For example, the BPMN Diagram template is not available to Visio in Microsoft 365 users or Visio Plan 1-only subscribers. It is available online to Visio Plan 1 to Visio Plan 2 subscribers, meaning that the web edition has slightly more features if we have a Visio Plan 2 license.
We can discover which Visio online edition we have by clicking File | About | License. We can tell which desktop edition we have by looking at the Product Information panel displayed at File | Account. It is odd that the header bar of Visio Plan 2 currently displays Visio Professional, even with the Visio Plan 2 license.
Using Visio documents anywhere
The following diagram illustrates how each Visio edition can interact with Visio documents that are stored in Microsoft Teams, SharePoint, and OneDrive.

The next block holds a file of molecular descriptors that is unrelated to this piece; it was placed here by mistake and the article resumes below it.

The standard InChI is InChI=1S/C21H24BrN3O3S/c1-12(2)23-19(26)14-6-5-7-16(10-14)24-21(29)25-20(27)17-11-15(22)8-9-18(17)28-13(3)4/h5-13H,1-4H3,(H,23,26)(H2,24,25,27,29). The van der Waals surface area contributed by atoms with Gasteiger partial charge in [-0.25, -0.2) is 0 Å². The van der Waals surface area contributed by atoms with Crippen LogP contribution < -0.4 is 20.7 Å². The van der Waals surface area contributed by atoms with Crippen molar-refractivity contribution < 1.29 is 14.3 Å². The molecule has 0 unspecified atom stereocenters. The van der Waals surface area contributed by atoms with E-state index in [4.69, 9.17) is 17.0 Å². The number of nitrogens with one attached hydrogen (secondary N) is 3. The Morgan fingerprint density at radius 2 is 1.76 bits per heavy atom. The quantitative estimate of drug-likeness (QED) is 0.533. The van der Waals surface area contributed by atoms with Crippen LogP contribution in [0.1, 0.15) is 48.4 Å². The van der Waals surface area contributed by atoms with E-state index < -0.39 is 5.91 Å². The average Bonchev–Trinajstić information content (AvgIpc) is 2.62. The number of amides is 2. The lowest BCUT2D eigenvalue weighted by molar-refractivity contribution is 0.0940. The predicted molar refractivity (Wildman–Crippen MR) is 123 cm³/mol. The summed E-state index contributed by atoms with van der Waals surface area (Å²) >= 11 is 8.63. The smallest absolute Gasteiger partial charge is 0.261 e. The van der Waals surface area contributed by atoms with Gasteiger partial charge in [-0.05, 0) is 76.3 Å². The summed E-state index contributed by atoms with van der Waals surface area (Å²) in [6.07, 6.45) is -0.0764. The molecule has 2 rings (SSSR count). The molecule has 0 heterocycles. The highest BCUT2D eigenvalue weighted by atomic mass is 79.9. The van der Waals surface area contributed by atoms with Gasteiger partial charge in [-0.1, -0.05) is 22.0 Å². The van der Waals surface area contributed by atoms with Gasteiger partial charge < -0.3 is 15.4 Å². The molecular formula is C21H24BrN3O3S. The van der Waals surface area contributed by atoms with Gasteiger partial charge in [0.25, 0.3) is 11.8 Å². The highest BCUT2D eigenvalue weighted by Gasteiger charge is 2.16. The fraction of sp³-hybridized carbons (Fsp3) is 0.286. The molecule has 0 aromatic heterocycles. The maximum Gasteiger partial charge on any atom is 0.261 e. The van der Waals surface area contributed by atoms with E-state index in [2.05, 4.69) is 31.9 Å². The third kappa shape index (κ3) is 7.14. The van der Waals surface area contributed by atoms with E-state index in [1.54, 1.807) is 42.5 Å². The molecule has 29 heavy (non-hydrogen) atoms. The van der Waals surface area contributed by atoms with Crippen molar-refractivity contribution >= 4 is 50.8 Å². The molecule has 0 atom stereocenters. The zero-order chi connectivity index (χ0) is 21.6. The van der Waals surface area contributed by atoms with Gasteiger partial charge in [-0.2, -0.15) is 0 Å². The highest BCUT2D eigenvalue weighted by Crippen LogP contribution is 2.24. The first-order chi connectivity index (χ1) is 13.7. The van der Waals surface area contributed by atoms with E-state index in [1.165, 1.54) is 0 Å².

Figure 2.2 – The compatibility and editability of the Visio editions
The hollow arrows between Visio Standard and Professional editions and the online services indicate that access to these services is unavailable to older versions, and even the latest version will cease to have connectivity in 2026.
Visio Plan 2 straddles the web and desktop because it is delivered via the web, and some of its contents are only available when online.
The down arrow within the cloud indicates that the documents are brought down from the web to be edited locally.
The subscription editions are updated monthly or half-yearly via the web, but IT departments of organizations can choose when deployment is made to their end devices.
Although Visio in Microsoft 365 users can share Visio diagrams and add comments to pages and shapes, Visio Plan 1 and Visio Plan 2 subscribers can additionally participate in a conversation in Microsoft Teams.
Comparing templates and features of Visio editions
Visio Plan 1 users with Visio Plan 2 licenses also have extra stencils (currently the BPMN diagram) and access to Shapes in the Document. The importance of this latter feature will become clearer in later chapters. The following screenshot shows the list of templates currently available to Visio in M365 users:
Figure 2.3 – Creating a new Visio in M365 drawing from Office.live.com